EnglishEdit

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PronunciationEdit

Etymology 1Edit

From Latin sīc (thus, so).

AdverbEdit

sic (not comparable)

  1. thus; thus written
Usage notesEdit

The word sic may be used in brackets to show that an uncommon or archaic usage is reported faithfully: for instance, quoting the U.S. Constitution:

The House of Representatives shall chuse [sic] their Speaker ...

It may also be used to highlight a perceived error, sometimes for the purpose of ridicule, as in this example from The Times:

Warehouse has been around for 30 years and has 263 stores, suggesting a large fan base. The chain sums up its appeal thus: "styley [sic], confident, sexy, glamorous, edgy, clean and individual, with it's [sic] finger on the fashion pulse."[1]

Since it is not an abbreviation, it does not require a following period.

Related termsEdit
  • sic passim (Used to indicate that the preceding word, phrase, or term is used in the same manner (or form) throughout the remainder of a text.)
  • sic transit gloria mundi (Fame is temporary.)
  • sic semper tyrannis (Thus always to tyrants, shouted by John Wilkes Booth after assassinating Abraham Lincoln.)
See alsoEdit
TranslationsEdit

VerbEdit

sic (third-person singular simple present sics, present participle siccing, simple past and past participle sicced)

  1. To mark with a bracketed sic.[2]
    E. Belfort Bax wrote "... the modern reviewer's taste is not really shocked by half the things he sics or otherwise castigates."[2][3]

Etymology 2Edit

Variant of seek.

Alternative formsEdit

VerbEdit

sic (third-person singular simple present sics, present participle siccing, simple past and past participle sicced)

  1. (transitive) To incite an attack by, especially a dog or dogs.
    He sicced his dog on me!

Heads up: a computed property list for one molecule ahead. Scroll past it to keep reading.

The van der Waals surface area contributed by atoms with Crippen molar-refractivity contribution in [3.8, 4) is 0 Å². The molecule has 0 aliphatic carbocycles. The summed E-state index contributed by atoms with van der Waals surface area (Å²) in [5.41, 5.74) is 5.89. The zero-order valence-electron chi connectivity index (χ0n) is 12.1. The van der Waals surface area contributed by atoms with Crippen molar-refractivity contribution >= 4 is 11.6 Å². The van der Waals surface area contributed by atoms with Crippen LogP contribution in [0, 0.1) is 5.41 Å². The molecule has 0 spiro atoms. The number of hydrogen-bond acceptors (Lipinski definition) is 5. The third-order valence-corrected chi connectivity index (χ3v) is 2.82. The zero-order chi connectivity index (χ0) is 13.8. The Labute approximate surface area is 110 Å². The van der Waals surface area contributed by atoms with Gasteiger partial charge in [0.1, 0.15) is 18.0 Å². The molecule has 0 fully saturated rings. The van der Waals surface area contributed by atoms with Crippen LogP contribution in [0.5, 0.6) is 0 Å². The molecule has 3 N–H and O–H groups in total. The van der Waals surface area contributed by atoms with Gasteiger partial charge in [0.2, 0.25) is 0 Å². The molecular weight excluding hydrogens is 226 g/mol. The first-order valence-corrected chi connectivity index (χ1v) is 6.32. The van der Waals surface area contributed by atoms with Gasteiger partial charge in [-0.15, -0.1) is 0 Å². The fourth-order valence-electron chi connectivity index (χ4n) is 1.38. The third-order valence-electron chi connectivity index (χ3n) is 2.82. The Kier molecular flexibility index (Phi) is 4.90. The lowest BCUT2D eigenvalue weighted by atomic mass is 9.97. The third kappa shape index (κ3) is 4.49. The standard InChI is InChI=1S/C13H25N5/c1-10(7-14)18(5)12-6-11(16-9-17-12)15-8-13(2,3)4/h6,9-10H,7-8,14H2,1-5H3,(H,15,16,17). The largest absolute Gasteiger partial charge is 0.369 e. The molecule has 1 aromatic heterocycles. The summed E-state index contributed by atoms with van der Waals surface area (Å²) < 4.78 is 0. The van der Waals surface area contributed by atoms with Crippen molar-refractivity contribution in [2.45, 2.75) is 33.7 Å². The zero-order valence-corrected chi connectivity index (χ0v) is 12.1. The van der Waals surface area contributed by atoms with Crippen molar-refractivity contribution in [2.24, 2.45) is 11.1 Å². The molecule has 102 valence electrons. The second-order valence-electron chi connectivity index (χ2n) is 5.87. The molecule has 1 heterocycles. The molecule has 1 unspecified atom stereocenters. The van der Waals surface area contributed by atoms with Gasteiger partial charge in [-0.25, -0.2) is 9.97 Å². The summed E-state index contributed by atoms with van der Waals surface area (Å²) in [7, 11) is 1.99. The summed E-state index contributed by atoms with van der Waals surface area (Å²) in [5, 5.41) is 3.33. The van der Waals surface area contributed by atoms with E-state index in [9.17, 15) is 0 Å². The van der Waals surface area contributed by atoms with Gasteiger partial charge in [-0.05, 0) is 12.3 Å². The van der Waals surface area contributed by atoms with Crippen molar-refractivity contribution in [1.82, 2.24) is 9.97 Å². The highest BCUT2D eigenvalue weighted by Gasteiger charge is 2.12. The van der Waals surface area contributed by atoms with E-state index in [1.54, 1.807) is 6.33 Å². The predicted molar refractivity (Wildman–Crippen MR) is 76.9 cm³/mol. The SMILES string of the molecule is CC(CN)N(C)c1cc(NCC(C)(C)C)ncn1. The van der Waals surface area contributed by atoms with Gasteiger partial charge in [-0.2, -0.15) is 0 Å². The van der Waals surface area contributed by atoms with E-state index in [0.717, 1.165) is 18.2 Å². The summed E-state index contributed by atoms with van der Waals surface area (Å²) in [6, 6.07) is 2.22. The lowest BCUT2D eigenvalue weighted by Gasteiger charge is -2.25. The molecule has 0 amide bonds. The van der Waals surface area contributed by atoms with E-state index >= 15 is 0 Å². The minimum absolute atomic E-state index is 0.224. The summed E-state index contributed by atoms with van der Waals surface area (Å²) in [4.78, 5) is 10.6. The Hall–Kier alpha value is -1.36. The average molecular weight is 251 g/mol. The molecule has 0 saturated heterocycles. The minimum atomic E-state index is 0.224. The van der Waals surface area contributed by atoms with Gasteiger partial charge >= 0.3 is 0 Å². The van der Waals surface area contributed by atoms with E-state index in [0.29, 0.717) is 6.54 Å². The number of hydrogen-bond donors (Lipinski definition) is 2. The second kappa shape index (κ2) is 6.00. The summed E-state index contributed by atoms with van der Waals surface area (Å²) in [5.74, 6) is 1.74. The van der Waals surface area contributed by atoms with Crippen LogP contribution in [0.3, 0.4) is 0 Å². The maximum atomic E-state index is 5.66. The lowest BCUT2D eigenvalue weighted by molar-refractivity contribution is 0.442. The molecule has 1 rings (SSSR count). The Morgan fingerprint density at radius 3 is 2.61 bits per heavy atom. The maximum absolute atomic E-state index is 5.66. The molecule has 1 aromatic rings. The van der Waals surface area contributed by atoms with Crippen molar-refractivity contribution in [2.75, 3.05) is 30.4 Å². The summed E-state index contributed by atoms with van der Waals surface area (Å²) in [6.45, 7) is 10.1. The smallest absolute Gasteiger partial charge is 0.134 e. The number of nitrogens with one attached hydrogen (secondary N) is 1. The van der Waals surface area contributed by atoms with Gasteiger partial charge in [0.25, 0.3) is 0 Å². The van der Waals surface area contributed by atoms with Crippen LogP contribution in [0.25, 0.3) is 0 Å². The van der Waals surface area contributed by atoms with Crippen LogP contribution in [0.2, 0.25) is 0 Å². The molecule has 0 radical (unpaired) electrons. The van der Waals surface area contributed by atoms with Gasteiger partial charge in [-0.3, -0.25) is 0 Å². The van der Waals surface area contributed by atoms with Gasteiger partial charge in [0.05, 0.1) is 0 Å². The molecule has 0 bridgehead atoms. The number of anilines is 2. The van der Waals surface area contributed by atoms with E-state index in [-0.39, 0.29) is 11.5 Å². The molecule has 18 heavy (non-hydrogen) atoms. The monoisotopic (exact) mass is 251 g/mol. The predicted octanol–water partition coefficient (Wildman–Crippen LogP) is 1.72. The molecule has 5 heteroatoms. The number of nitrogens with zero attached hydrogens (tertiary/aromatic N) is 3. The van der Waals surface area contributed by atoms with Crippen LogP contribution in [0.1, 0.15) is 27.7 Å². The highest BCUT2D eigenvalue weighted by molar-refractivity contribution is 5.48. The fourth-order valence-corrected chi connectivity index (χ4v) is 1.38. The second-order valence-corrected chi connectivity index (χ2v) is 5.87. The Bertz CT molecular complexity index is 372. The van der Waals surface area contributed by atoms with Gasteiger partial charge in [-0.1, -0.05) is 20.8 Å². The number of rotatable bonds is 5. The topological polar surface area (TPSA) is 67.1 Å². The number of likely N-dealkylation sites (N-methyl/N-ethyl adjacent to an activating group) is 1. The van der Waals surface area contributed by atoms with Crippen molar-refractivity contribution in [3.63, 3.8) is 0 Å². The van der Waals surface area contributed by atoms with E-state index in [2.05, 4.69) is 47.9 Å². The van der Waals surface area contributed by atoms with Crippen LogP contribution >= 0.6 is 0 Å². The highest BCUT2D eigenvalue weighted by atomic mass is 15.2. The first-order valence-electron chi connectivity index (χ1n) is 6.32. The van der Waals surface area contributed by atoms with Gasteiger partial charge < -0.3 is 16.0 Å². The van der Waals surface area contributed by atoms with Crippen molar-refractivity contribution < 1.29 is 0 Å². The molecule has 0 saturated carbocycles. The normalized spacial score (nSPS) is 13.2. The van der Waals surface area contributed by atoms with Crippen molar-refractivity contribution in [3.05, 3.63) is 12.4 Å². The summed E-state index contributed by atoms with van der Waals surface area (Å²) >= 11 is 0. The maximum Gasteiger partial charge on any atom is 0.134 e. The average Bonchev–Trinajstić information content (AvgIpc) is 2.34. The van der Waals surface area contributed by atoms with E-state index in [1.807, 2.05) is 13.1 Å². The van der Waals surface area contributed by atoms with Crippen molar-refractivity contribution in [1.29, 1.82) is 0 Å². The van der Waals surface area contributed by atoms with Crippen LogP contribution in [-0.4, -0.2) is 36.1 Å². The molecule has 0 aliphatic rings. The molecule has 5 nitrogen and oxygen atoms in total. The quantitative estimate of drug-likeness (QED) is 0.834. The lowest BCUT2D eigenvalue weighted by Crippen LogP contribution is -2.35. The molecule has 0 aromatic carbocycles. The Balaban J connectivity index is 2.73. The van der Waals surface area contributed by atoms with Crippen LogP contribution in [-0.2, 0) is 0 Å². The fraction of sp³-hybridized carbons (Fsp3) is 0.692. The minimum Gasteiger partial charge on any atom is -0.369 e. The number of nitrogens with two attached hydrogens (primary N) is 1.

2. (transitive) To set upon; to chase; to attack.
    Sic 'em, Mitzi.
Usage notesEdit
  • The sense of "set upon" is most commonly used as an imperative, in a command to an animal.
TranslationsEdit

ReferencesEdit

  1. ^ Ashworth, Anne, "Chain reaction: Warehouse", The Times, 2006-06-21. Retrieved on 2007-01-06.
  2. 2.0 2.1 "sic, adv. (and n.)" Oxford English Dictionary, Second Edition 1989. Oxford University Press.
  3. ^ E. Belfort Bax. On Some Forms of Modern Cant. Commonweal: 7 May 1887. Marxists’ Internet Archive: 14 Jan. 2006

AnagramsEdit


FrenchEdit

EtymologyEdit

From Latin sīc (thus, so).

AdverbEdit

sic

  1. sic

LatinEdit

EtymologyEdit

From Proto-Indo-European *so (this, that), same source as Old English sio (she).

PronunciationEdit

AdverbEdit

sīc (not comparable)

  1. thus, so, just like that
    • 45 BC, Cicero, Tusculanae Disputationes, Book II.42
      Ut ager, quamvis fertilis, sine cultura fructuosus esse non potest, sic sine doctrina animus.
      Just as the field, however fertile, without cultivation cannot be fruitful, likewise the soul without education.
  2. yet

Derived termsEdit

DescendantsEdit


LojbanEdit

RafsiEdit

sic

  1. rafsi of stici.

ScotsEdit

Alternative formsEdit

AdjectiveEdit

sic (not comparable)

  1. such

PronounEdit

sic

  1. such

Serbo-CroatianEdit

Alternative formsEdit

EtymologyEdit

From German Sitz.

PronunciationEdit

NounEdit

sȉc m (Cyrillic spelling си̏ц)

  1. (regional) seat (of a vehicle)

SynonymsEdit

  • sjȅdalo

ReferencesEdit

  • sic” in Hrvatski jezični portal
Last modified on 30 March 2014, at 01:19